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Entering the divine

How a Canning, N.S. artist found her calling in horsehair pottery

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Photo contributed by Elizabeth Brownrigg

Art is where work meets love, and Elizabeth Brownrigg is exactly where she’s supposed to be. The painter, sculptor, and pottery artist from Canning, N.S. says Mother Nature inspires her unique ceramic pieces using clay and horsehair.

Brownrigg started painting as a child, following in her grandmother’s footsteps. But by adulthood, caring for her family and working in an office left little time to devote to her passion. Throughout those difficult years, she searched for her true identity.

“I feel art saved me,” says Brownrigg. “I didn’t know what I was searching for until I picked up clay … It felt like I found the piece of me that was missing.”

Several years ago, during a workshop, Brownrigg felt a pull to try something different. Her research led her to horsehair finishes, her most popular pieces.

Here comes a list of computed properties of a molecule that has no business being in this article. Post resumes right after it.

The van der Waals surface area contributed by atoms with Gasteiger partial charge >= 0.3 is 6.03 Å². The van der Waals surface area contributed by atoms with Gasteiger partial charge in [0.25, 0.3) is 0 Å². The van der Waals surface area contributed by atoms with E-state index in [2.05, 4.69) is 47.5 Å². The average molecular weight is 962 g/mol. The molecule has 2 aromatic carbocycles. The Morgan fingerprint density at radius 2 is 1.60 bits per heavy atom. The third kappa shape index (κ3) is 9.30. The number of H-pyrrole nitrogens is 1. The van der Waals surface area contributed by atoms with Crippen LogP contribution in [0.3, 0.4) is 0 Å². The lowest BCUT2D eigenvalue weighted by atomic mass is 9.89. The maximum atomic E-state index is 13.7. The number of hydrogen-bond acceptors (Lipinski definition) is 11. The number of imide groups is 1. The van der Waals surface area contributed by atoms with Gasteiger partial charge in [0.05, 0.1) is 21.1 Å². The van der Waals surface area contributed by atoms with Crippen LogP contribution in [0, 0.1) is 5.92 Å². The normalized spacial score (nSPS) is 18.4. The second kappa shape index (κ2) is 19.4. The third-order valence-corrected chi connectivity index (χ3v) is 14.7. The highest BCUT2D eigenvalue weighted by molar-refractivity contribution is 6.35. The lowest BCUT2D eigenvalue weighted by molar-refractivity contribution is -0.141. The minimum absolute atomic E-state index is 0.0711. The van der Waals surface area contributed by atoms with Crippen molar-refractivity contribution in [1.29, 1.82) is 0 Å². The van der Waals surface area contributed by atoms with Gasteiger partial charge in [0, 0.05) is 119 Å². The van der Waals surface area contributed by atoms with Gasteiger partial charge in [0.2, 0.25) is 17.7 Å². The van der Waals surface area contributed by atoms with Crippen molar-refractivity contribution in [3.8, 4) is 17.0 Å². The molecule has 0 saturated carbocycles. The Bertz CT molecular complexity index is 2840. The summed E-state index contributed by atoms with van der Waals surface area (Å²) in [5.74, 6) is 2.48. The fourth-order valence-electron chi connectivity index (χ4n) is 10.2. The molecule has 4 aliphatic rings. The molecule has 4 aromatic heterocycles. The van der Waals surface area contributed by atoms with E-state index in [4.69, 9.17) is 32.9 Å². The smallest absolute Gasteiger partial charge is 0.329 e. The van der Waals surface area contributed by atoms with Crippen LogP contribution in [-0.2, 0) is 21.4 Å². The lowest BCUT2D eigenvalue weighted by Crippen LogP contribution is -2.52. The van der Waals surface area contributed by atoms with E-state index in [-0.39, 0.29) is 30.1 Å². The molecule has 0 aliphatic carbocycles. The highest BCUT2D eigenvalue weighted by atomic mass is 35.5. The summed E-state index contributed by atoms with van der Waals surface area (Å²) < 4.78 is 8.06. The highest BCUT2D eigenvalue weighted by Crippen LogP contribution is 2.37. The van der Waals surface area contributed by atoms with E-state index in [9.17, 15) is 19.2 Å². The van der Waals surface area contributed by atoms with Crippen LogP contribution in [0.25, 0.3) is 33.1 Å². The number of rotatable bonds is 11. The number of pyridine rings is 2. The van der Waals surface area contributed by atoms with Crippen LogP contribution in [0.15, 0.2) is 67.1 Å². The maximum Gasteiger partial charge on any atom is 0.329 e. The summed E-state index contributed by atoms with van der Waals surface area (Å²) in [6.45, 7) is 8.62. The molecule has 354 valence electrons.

When the hair touches the pot, it curls and moves in its own way, guaranteeing no two pieces are identical. Brownrigg crafts vases of all shapes and sizes, lamps, pendant lights, and wall sconces. She will exhibit her latest creations at the Interior Design Show in Toronto in January 2020, including wall tiles and vessel sinks.

Amid the creative process, she says she loses all sense of time. “It’s like entering into another realm. There are times when a piece of sculpture is completed, I take a step back and get emotional, because I can’t believe I have made it happen.”

Brownrigg dabbles in other media, but clay is her favourite. “Clay is such a forgiving and yet a temperamental medium that pushes me as an artist,” she says. “Clay allows me to create various designs, add textures, carve, or even add multiple layers into the design.”

We all have several layers of ourselves and she says she’s peeling back one layer at a time through her art. She wants each piece to have a distinct personality so it speaks to the person who buys it.

Recently, Brownrigg changed her company name from Gypsy Potter Studio to DaVine DaZine.

“I am the vessel that creates the works of art, but they don’t come from me,” she says. “I am blessed from above to have this gift, hence the DaVine.” It represents her granddaughter’s name Davina which means beloved, and angel. DaZine is a word play on design. She hopes Davina will take up pottery when she grows up.

Brownrigg says finding her true personality is the most priceless gift she has ever received. She hopes her art will inspire those who have a love of art or aspire to tap into their own creativity.

East Coast Living